It’s useful to bear in mind that clients and agencies might receive hundreds of applications for each job vacancy. With so many CVs to get through, each one must be quickly assessed. You might have great skills and experience, but if they’re not clearly communicated, you could be missing out on interview opportunities. In order for your CV to grab a recruiter’s attention, you’ll need to follow some simple but crucial rules when it comes to structure and key content. Here’s our inside tips on how to RoQet your CV to the top of the ‘yes’ pile.
Structure: Structuring is where a lot of candidates fall down. There’s a common assumption that as long as all the information is there, somewhere, the recruiter will use their magic powers to search out the relevant bits. While recruiters are great at spotting the skills they’re looking for, burying them in an avalanche of generic information, hobbies and school achievements won’t help your case. Structuring your CV correctly will help the recruiter to quickly find relevant information. It will also help to achieve a logical flow that avoids repetition. Here are the basic sections your CV should include:
Name and contact details: Whatever template you’re using, your name and contact details should be clearly visible at the top of your CV. Make sure you keep your details updated if you change your address, phone number or email account.
Personal summary: An important introduction to the candidate, this should be a short paragraph that summarises your key skills and experience. It’s a good idea to read the candidate specification for the role and pick out specific attributes that you can demonstrate. Your summary should clearly state why you’re a good choice for the position, and might also include a sentence on how the role fits in with your career plan.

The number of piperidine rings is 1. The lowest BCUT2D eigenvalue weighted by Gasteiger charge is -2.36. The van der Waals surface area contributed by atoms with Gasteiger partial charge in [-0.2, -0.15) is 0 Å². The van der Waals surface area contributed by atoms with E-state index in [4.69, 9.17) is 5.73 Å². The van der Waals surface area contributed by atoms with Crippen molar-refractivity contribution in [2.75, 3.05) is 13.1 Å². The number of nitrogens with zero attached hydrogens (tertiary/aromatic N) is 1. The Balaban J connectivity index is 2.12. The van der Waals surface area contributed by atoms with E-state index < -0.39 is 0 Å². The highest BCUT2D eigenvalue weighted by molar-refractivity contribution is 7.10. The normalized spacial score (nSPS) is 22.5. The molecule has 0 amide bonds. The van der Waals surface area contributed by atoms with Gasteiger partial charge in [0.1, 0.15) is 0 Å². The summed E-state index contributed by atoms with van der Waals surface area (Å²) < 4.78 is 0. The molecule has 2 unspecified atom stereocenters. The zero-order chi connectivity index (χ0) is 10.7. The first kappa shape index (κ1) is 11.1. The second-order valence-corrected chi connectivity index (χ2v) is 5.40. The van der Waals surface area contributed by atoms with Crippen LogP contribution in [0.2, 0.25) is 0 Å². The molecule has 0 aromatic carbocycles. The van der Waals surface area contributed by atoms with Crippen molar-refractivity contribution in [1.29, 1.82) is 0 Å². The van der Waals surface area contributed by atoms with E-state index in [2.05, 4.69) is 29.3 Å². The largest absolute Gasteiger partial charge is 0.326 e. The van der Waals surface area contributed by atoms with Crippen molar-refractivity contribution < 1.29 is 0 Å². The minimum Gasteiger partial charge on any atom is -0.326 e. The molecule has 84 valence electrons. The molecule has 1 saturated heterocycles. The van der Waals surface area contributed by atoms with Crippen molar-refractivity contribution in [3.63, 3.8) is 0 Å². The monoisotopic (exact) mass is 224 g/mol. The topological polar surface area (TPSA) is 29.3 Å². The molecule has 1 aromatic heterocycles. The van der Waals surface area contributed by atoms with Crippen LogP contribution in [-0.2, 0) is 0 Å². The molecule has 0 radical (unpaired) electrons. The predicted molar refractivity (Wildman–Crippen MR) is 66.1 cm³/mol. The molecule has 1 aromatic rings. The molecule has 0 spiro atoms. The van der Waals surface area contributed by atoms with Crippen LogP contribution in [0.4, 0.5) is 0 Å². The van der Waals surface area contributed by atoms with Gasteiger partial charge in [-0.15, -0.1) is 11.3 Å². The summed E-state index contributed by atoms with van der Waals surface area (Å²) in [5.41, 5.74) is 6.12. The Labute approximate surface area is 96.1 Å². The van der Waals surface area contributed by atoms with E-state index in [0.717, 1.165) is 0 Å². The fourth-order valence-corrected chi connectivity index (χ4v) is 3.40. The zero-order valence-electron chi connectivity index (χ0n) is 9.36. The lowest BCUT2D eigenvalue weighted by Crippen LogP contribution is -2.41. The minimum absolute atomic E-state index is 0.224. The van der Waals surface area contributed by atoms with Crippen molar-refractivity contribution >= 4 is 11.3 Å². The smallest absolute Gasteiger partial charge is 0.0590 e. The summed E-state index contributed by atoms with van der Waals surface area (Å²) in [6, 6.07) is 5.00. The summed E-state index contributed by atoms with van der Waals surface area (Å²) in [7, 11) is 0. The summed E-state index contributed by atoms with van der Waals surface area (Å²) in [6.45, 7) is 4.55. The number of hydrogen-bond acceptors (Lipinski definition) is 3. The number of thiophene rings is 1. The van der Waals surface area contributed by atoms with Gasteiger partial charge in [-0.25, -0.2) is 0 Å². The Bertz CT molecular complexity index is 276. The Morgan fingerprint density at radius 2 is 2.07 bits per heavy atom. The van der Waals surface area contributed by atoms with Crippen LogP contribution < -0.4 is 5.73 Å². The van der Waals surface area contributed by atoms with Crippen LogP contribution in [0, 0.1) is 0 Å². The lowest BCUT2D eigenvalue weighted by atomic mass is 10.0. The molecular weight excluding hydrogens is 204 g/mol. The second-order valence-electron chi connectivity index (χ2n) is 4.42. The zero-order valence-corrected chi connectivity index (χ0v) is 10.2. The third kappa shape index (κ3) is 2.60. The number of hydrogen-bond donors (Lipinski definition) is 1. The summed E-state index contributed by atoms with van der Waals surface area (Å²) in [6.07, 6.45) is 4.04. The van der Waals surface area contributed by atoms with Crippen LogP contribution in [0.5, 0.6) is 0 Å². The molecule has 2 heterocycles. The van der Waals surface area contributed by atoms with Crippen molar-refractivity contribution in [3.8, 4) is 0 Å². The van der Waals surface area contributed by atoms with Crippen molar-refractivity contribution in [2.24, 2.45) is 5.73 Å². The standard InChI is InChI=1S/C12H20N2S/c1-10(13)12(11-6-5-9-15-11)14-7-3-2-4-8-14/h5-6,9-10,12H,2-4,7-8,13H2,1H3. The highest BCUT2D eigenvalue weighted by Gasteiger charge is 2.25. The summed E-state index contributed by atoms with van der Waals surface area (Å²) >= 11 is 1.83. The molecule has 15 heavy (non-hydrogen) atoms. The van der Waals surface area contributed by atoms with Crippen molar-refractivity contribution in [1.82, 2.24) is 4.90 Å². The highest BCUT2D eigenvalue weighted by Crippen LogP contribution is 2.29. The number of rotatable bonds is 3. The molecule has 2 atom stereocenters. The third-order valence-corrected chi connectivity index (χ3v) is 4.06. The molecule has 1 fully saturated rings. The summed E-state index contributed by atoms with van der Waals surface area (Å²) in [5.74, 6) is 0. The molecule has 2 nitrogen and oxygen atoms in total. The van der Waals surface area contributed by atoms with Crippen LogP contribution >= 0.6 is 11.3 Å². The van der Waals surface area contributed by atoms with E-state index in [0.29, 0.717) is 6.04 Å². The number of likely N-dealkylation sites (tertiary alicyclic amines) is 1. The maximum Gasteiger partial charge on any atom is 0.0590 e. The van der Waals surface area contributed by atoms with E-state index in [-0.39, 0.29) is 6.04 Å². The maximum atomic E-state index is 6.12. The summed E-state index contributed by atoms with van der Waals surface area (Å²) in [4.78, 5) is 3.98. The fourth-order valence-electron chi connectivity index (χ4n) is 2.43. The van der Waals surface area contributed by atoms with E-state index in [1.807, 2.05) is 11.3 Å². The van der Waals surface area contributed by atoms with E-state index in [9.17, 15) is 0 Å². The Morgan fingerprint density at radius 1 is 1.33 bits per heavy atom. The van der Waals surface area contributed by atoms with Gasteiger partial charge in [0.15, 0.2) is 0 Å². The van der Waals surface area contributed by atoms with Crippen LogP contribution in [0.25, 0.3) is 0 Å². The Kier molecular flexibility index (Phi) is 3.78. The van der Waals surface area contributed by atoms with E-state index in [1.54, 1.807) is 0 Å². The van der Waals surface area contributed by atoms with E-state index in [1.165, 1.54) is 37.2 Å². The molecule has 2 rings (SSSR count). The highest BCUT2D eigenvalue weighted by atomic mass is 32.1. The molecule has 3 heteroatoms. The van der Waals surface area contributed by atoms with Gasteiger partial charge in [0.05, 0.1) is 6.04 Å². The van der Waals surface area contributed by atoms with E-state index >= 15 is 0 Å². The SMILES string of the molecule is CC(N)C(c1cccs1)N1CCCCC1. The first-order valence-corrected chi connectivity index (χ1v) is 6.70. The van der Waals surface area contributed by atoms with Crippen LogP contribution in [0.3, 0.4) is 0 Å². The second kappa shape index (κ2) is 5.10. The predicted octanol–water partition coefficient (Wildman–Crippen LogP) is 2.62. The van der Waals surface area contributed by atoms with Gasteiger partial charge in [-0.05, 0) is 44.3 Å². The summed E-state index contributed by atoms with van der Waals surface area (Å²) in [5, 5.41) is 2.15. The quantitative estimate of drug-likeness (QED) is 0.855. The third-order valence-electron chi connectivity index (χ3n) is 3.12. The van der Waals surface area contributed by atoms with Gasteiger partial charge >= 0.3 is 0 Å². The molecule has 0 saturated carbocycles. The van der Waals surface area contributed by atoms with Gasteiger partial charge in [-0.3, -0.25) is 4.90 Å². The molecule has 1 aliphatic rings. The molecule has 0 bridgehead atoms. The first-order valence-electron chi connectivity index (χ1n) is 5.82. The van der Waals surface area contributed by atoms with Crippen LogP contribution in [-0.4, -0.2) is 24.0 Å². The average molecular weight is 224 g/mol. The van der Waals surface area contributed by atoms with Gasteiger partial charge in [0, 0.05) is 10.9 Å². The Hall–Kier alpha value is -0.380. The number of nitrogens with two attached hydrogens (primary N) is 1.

Skills & Expertise: Instead of listing generic skills, your expertise should be industry specific, such as knowledge of procedure or technical proficiency with equipment and software. You can also include membership of professional bodies in this section including any professional qualifications. Depending on your age, experience and industry, you may want to list your academic qualifications separately.
Work Experience: This section should include your work history and any relevant placements or volunteer work. You can give brief examples of individual projects that you worked on and any significant achievements where you made a demonstrable difference to an organisation you worked for.
Some other important considerations when crafting your CV
Your CV should be a maximum of 3 pages, but preferably shorter. Some agencies and clients won’t read past the first page, so you should always tailor the content for each specific role that you apply for, prioritising the most important information while minimising less relevant content.
Links to your professional profiles: Depending on the position you’re applying for, it could be useful to include links to your LinkedIn profile, website or online portfolio. These could provide the recruiter with a valuable means of accessing further information. It’s best not to attach files as they can get lost. Also bear in mind that URLs can change location if you’re sending a digital CV, so it’s best to give a neat version of the URL address.
Presentation: Check your CV for clarity and readability, paying attention to fonts, paragraphs, alignment and grammar. Unless you’re applying for a creative position, avoid using pictures or unusual fonts as they are distracting and can look gimmicky.
Buzzwords: Avoid using too many ‘buzzwords’ as these tend to clutter your information with generic terms. You should take every opportunity to make your CV genuinely interesting and unique, however try avoiding too much personal information unless it demonstrates a particular skill.
Transparency: There’s a fine line between presenting yourself in the best light possible and stretching the truth to breaking point. Technological developments are making it increasingly possible for recruiters to verify the information you provide, so avoid getting caught out. It’s fine if you don’t match all the criteria for a role, rather than making something up, emphasise the matching skills you have instead.
Gaps in your work history: There are many reasons that people have gaps in their work history, but recruiters will often want you to account for them as a matter of protocol. Travelling, job searching, training or family commitments are all valid reasons for gaps.Tags: CV, CV Tips